A: Because for the vast majority of providers it’s not necessary to operate other than as a sole proprietor (self employed). It costs money to incorporate and there are annual filing fees. You must keep your business and personal records completely separate and not commingle funds. You will lose the ability to deduct some of your house expenses. You will have to do additional record keeping. You may not get the personal liability protection you expect. Before incorporating I strongly recommend that providers consult with both an attorney and tax preparer to understand the consequences of this decision.
Q: Will some home owners insurance companies drop you if they find out you are running a daycare?
A: It can happen. However, this is not a reason to keep your head in the sand and hope they don’t find out. You want to talk to your insurance agent to ensure that your policy covers you. Get it in writing. If you are afraid of getting cancelled, call a different agent from the same company and ask if their policy covers family child care providers.
Q: Is there a minimum loss I must suffer before I can claim a casualty loss? For example, what if a child rips a book, cuts the drapes, breaks a chair or destroys a toy over the course of a few weeks?
A: A casualty loss is a specific type of loss that has special rules about how to claim them as personal and business expenses. A casualty loss is damage suffered by a natural disaster, vandalism or theft. It’s not damage caused by a child in your program. You can still deduct the cost of repairing items damaged by children. See my article: “What To Do When Children or Parents Damage Your Property.”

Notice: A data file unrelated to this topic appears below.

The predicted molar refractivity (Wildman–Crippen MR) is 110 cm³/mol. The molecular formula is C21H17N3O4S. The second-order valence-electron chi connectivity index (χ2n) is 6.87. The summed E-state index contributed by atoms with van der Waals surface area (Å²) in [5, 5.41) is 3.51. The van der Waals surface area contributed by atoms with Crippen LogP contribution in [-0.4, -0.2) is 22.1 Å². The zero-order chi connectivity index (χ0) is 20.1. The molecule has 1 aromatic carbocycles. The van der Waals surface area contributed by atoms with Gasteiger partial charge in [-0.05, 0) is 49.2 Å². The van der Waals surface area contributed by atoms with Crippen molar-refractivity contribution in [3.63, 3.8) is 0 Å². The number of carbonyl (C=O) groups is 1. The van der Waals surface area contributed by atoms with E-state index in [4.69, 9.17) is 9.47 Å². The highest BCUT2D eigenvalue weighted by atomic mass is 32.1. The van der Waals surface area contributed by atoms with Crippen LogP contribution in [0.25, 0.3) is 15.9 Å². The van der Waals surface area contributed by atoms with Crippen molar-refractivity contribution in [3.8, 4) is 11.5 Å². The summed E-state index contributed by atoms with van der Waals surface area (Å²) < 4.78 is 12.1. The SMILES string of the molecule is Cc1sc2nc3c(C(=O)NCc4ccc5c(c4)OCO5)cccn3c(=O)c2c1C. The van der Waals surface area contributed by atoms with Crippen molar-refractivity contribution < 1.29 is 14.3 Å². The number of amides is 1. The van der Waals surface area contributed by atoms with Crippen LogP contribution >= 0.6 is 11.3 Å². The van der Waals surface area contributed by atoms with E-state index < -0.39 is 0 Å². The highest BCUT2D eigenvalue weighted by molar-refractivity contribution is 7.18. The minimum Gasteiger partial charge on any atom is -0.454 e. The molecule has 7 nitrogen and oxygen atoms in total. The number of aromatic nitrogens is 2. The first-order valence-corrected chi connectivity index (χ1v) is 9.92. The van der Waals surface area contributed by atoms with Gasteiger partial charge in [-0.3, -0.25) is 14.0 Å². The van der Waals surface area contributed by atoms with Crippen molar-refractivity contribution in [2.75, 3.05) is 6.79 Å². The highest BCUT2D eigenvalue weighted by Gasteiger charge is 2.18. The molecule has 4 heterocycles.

Q: How much of my business liability insurance premiums are deductible? Can I deduct a portion of the insurance deductible I pay when I make a claim?
A: You can deduct 100% of your business liability insurance premiums. You can deduct the business portion of insurance deductibles for items used in your business.
Q: If a parent signs an animal awareness on premises, would our insurance cover me if there is a bite or injury?
A: It depends. If your insurance policy specifically excludes coverage for dog bites, then it won’t matter what the parent signs – you won’t be covered. Talk to your insurance agent about any animals you have and whether your policy will cover you.
Q: Are terrible rain storms and snow storms considered a “disaster”? Let’s say my roof caves in or there are leaks in my basement.
A: Yes, this is a disaster and damages would be considered a casualty loss.
Tom Copeland – www.tomcopelandblog.com
For more information, see my book Family Child Care Legal & Insurance Guide